an English parson. Who turned Jack
Joyce's head with vanity, introducing
the giant in the flannel waistcoat with
one stroke of his pen to every cultivator
of polite literature in Europe, and send-
ing tourists in shoals from the remotest
parts of the kingdom, full of curiosity
and money, to cultivate the acquaint-
ance and line the pockets of every
hulking peasant from the Twelve Pins
to Furmnamore? A little quiver fel-
low of a North Briton, that you would
say, to have looked at-for poor Inglis
is, alas! no more-" would never do for
Galway," and yet he has done so much
for Connemara that we question whether
it would have been worse for that
country to have done without his book,
or to have done without the best line
of road that ever Nimmo carried

and the Leabhair Lecain. But, for all that is known of the antiquities of the rest of the five counties, they are indebted to others. First-as indeed all parts of Ireland now do they owe to Petrie whatever is known of their Cyclopean remains and round towers. The cahirs, cairns, and cromlechs of northern and southern Moyture, works in grandeur of design and execution aspiring to a comparison with the walls of Tyrins and Mycenæ, but in interest for the antiquary any where, and for the Irish antiquary in particular, far surpassing them-because we now know when they were built, whom they were built by, and what they were built for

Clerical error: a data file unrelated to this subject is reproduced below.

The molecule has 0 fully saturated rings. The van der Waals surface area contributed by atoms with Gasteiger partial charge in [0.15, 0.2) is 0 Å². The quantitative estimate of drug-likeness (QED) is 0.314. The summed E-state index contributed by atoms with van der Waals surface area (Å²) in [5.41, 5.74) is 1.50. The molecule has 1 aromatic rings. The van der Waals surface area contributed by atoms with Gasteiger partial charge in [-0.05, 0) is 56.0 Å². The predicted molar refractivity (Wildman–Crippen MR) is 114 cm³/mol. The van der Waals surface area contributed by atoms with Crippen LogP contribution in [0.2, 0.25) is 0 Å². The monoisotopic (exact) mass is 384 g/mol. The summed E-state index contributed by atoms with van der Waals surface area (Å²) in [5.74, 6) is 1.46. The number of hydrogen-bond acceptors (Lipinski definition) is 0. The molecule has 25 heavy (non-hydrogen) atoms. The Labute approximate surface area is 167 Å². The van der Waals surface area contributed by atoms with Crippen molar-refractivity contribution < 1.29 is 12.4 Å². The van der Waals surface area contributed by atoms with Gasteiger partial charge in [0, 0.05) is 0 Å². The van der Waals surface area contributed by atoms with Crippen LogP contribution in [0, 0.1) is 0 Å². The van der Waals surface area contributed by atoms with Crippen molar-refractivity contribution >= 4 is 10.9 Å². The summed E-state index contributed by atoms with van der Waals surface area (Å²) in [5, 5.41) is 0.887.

these, we say, if left to native historians, would have continued "Druid's altars," and "temples of the sun," to this day. As to the towers, we can only say, that those who have read Mr. Petrie's MS. prize essay, admit the question to be settled, that they were Christian edifices. Nay, we are assured that the dates, and the names of the founders of two of the very towers at Clonmacnoise, described in the volume which we are now about to notice more at large, are in this essay definitely ascertained. We trust we shall soon have an opportunity of giving our readers a more satisfactory account of the work, for we have heard with much pleasure that it is at last about to issue from the press. Indebted thus to the other provinces for so many and various notices, one might suppose that Connaught, as a field of literary culture, would be now wellnigh spent, and that it was high time for the painters, moralists, humorists, and antiquaries, to make way for the cotton-spinner and tax-gatherer. But far from it. You might as well attempt to eat down a corcass meadow on the banks of the Fergus, by driving in an indefinite number of bullocks-that is, if we are to believe our county Clare store-farmers-as to exhaust this El Dorado of literary material, by transporting into it any given number of tourists, statists, legend-hunters, whimcatchers, trait-trappers, and historians :